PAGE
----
Here’s the photographer’s own site.
Here’s the short, somewhat dismissive Times review:
Loretta Lux, a German-born painter living in Ireland who has turned to photography, is making some of the weirdest, most subtly manipulated pictures of our over-digitalized moment. The subjects of her large color photographs are actual children, whose images have been extensively tweaked and inserted almost seamlessly into pieced-together settings, parts of which have been painted and scanned into the computer by the artist.
The children’s heads have been slightly enlarged, their skin porcelainized, their eyes given a glasslike vividness. Their outfits are sometimes color coordinated with the surrounding sky or a rose garden. Or they are seen against walls whose unusual tactility may include visible brushstrokes or, in the case of ”Study of a Boy 2,” handdrawn images. The poses and compositions draw from the history of painting — Ghirlandaio, Bronzino, Goya and Balthus, for example.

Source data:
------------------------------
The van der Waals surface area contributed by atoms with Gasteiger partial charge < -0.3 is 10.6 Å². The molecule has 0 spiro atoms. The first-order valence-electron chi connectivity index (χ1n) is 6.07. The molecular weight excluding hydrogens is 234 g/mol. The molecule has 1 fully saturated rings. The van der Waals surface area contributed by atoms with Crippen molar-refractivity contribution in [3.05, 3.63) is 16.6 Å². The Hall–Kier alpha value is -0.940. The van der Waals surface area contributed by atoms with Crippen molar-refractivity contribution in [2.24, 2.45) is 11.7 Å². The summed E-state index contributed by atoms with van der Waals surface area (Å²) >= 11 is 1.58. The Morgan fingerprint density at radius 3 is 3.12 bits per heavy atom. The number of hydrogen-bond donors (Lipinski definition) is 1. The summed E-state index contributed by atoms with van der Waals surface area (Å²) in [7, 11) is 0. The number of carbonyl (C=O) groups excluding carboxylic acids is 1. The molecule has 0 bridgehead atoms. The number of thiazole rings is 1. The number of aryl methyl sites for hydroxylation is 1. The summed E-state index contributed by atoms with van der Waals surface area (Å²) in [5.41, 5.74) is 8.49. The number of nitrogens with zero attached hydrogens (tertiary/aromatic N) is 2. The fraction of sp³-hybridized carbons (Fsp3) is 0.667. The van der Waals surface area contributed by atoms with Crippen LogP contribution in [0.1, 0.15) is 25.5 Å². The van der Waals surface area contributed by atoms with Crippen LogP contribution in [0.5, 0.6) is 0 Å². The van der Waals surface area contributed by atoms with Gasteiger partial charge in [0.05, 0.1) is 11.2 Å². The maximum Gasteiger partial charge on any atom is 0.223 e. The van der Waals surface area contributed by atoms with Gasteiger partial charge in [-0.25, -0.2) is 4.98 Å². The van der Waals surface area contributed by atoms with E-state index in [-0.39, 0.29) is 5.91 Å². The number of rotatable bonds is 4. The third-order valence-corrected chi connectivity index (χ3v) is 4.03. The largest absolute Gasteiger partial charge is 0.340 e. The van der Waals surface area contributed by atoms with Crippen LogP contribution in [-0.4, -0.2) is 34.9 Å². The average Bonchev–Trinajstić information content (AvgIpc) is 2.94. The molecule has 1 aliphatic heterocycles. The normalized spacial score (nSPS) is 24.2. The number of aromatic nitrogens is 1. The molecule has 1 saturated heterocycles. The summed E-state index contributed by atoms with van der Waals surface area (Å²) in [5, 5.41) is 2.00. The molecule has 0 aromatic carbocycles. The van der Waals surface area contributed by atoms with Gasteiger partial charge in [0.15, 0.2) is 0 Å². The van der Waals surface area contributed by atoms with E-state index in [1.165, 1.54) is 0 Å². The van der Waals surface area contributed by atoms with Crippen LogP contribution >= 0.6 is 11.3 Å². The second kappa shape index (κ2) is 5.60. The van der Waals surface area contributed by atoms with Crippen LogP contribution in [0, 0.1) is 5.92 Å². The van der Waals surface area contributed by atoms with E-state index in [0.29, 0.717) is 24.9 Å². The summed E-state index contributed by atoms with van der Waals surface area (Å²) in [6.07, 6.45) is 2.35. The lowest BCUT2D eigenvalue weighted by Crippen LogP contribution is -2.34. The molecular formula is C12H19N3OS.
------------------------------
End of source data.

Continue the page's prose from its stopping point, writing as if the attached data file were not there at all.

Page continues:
Like the set-up photographers of the early 1980’s, Ms. Lux is trying to give photographs a different physicality, which is difficult. Initially, her images have a spellbinding gravity: the children are emotionally complicated creatures, at once self-knowing and innocent; the contrasting surfaces and textures almost have real weight. But so far the work fails to evade some glaringly familiar conventions — the cloying preciousness of Victorian children’s portraiture and contemporary advertising.
I wonder how a critic can tell the difference between “failing to evade” “glaringly familiar conventions” and deliberately manipulating them.